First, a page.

Nearly three years ago I started an online book on person overboard prevention based on the system that Phyllis and I have used for some 20 years. All went pretty well for the first three chapters. In fact, I believe we publicized a major improvement to the state of the art for short-handed crews: the multi-tether system.
But then I got to the subject of jacklines and attachment points and that's where it all came unraveled, when several engineers and climbers pointed out that my assumptions were, let's see if I can put this politely...absolute crap.
In fact, it's at least arguable that Phyllis and I might have been better off with no jackline and tether system at all, because at least then we would have been fully aware of the dangers as we moved around the deck, rather than wrapping ourselves in a false sense of security conferred by a fundamentally flawed system.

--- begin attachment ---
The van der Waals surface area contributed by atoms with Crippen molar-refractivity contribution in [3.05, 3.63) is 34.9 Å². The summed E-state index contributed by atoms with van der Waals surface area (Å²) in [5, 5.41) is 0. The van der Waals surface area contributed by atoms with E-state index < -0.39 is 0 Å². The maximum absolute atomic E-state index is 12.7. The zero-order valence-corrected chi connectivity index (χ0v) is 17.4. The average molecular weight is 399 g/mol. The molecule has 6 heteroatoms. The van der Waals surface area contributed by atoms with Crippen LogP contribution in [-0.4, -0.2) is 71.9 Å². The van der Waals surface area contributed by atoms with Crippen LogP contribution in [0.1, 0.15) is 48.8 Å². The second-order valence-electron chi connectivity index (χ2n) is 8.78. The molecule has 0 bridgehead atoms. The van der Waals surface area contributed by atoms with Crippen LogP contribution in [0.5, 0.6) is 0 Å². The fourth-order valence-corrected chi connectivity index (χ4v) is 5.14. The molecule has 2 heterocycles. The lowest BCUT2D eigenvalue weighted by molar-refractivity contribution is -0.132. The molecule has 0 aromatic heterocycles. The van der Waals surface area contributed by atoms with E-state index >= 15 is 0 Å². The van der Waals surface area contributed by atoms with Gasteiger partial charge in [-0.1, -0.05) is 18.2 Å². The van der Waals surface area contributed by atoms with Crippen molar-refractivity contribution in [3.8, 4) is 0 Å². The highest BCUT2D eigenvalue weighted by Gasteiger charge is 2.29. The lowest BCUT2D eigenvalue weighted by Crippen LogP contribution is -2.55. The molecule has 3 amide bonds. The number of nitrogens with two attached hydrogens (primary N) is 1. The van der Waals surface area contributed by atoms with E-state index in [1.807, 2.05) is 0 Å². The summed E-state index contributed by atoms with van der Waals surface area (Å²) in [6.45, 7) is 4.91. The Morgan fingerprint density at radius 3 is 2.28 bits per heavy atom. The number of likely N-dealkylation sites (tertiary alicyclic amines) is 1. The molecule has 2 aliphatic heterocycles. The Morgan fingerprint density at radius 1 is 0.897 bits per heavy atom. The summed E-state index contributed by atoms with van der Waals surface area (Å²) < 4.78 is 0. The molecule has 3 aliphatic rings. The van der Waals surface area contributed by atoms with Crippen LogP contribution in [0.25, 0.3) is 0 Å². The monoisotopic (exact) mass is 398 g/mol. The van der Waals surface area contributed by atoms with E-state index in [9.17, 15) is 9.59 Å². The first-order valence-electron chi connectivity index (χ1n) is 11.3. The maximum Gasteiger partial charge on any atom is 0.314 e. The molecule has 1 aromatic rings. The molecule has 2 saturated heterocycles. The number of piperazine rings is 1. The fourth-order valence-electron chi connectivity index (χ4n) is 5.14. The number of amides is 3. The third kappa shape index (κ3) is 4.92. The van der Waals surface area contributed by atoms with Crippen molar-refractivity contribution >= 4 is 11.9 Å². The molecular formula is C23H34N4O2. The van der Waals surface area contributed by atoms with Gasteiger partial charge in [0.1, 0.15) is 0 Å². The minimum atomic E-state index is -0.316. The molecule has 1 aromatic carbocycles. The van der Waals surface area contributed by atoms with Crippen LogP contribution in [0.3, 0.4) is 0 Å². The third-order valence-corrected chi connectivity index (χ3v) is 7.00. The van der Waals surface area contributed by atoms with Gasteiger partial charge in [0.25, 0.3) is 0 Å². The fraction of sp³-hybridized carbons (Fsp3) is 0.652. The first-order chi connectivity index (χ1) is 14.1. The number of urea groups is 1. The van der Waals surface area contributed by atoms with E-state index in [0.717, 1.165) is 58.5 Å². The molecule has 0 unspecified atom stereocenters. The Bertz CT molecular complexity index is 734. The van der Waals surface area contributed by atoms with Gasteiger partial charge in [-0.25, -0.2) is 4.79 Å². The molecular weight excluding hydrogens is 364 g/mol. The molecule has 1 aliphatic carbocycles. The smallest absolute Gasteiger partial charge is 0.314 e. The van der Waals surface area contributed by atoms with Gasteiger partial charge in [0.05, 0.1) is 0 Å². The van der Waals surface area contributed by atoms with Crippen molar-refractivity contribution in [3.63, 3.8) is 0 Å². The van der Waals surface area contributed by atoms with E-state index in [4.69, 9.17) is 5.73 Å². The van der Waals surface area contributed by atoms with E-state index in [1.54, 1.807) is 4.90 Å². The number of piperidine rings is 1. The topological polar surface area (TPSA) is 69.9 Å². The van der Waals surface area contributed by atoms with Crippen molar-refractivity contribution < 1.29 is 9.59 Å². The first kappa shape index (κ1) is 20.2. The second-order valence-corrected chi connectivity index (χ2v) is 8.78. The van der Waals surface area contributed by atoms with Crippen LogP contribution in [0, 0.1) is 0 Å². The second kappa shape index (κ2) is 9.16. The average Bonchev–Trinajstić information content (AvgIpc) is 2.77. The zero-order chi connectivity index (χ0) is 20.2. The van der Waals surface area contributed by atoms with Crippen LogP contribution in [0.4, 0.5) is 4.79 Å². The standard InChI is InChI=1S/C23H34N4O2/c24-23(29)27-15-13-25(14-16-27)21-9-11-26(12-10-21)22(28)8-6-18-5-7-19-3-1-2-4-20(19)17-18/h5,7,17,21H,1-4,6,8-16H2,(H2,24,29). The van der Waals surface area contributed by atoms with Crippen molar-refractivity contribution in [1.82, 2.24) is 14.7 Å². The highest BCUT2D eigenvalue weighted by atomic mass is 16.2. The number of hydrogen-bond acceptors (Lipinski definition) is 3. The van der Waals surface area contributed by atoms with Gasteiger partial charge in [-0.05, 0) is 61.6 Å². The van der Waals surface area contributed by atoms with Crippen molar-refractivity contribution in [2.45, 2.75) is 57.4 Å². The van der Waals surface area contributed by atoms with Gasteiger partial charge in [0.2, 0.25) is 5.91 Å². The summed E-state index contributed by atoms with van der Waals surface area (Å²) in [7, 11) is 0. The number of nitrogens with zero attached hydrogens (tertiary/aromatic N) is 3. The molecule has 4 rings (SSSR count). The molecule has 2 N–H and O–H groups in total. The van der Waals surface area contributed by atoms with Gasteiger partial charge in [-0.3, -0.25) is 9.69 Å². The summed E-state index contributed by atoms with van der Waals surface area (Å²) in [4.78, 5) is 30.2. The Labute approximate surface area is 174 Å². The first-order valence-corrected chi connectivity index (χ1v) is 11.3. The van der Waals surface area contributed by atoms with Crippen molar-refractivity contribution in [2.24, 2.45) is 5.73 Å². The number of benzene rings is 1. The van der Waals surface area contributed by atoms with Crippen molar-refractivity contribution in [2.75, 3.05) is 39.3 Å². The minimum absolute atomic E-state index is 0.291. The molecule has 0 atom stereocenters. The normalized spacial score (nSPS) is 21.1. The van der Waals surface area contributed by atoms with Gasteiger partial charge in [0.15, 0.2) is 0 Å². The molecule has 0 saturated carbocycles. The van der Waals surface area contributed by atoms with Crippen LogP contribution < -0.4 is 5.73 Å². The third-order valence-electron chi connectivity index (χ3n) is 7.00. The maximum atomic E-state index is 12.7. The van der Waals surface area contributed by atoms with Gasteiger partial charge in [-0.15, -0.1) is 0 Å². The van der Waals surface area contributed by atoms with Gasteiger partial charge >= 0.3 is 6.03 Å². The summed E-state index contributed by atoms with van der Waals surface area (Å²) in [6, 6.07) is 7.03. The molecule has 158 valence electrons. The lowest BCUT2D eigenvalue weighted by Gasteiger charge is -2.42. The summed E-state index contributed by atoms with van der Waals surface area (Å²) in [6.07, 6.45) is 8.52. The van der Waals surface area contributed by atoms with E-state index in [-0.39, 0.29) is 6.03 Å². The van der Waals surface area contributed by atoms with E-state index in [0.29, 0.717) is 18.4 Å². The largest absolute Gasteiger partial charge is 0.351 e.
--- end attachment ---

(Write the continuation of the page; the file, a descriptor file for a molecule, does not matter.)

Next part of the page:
And here's the real scary part. I'm pretty sure that many (probably most) offshore sailors out there are at least as deluded as we were.
Since that revelation Phyllis and I have put a bunch of time and effort, including some real world experimentation, into improving our system. But before we get into that, we need to expose those scary delusions and understand the fundamental mechanics at work here. That's what this chapter is about.
Much Ado About Nothing?
The realization that this rethink was required, and the huge effort it cost me (more than any other subject I have ever tackled), did not make me happy, I assure you. However, every time I stalled, a comment by Chris W drove me back to work.
...Randy Hooton, who died [by dragging] after going overboard from the bow (SW of Key West), was the brother of one of my wife’s life-long best friends...She has shared the unpublished details with us...
...while it is obvious Randy died, a dream died, a marriage died, and a family was brought to its knees...
You may wish to keep Chris's comment in mind as you wade into what is not going to be an easy read, particularly since we have a bunch of explanation to get through before we get to the good stuff: fixes to flawed systems.